The moment that I really decided that I was going to try and get back into it was a combination of meeting Brillz and him giving me a pep talk. I mean, there was a bunch of other people that were like “dude, put your fucking music out!” Because even during the time that I was making pop I was still making EDM shit, but I was just not putting out. I would send it to my friends and stuff; like Dillon Francis would play some of that stuff during my hiatus, but I would never put it out. And Dillon was another one of those people that was like “dude, you have to put your music out. What are you doing?!” I’m like “i’m in the studio with Carly Rae Jepsen right now, sorry,” (laughs).

But it was this moment with Brillz. He was also back in the day trying to make pop music. He was doing pop for years and trying it out, and I think there was a moment in his career when Kill The Noise, a good friend and mentor of his, was like “yo, you gotta fucking make your own music man. Put your own music out.”

That was a pinnacle moment for Brillz, but then he turned around and did the same thing for me and gave me that kind of pep talk. But it wasn’t just the pep talk. Obviously a lot of people have been telling me to put my music out and pursue it again, but there was something about the respect that came along with working with him. And then I realized he was part of this community which he actually introduced me to.


Which is exactly what you were looking for years ago.

That is exactly what I was looking for originally. They are all trying to support each other and spread the love, and I was welcomed into it so warmly. They showed me a lot of love and respect. It was nice to feel that support, and that’s was made me decide to give it a shot again.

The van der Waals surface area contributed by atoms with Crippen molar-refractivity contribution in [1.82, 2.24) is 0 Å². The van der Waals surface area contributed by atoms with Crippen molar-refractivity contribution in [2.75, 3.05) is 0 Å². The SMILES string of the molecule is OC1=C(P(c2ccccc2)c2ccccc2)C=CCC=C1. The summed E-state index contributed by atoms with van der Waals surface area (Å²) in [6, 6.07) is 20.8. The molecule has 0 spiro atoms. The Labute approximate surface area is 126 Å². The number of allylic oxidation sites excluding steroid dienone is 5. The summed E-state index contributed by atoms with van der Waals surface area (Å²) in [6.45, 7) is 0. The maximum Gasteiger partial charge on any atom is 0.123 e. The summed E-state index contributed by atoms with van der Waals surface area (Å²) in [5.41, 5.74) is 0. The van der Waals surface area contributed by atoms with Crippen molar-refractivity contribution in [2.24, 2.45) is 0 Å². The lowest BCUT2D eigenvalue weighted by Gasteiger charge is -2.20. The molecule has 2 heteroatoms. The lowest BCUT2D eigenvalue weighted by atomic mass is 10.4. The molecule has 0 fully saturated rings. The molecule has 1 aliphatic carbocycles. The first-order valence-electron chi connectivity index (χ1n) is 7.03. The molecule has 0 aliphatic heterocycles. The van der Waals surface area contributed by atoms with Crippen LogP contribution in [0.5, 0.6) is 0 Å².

Since that moment, it’s been even crazier to meet these types of people. Because during my hiatus I wasn’t even going to EDM shows, I wasn’t even around it. But when I started coming back around I started meeting these DJs that are younger but have blown up recently, and found that they have so much respect for me, and I was very surprised.

Would you say the challenge you saw in making pop songs helped you a lot as a producer coming back into the scene?

I definitely feel like everything happens at the time its supposed to happen, and the fact that I went through all that stuff with the pop and have that now is a solid prerequisite that I can use to my advantage coming back into this scene. I definitely look at it as a huge advantage the fact that I now know how to write a proper pop song and truly understand what makes a song work in the radio.

Understanding pop music and how it functions is an entirely separate thing that I realized pretty much none that I work with get it. But Oligee form Oliver is in pop music as well. He and I have done a few tunes together. We produced a song for Ellie Goulding on her last album. And that guy is so immensely talented and he understands it. He’s actually one of the guys that helped me get better. I realized that there are very few guys out there that can understand both worlds. Its interesting, there can be like some 17-year old kid that can make this effective drop and make everyone freak out, but then you’re like “write us a hook that can do well on the radio,” and they have no idea where to start. It’s two separate art forms.

So for me, I very much intend to use all my pop knowledge to my advantage. I made a clear decision a few months ago that everything else that I’m going to be doing from here on out I’m going to try really hard to get a good vocalist for it. Because that’s who I am as an artist, I write vocals. I made a track with Adam F called “When It Comes To You,” and I wrote the vocals for it.

I also acknowledge the fact that instantly with a vocal on your song you’re going to reach a much larger audience.

Stay tuned for Part 2 of my interview with Cory Enemy in the coming days, and be sure to follow him on Facebook, Twitter, and Soudncloud!

Follow GPS on twitter @GPSofficial

GPS is a co-owner and editor at Fresh Wet Paint, resides in Miami, and kinda likes music. Stalk him on Twitter.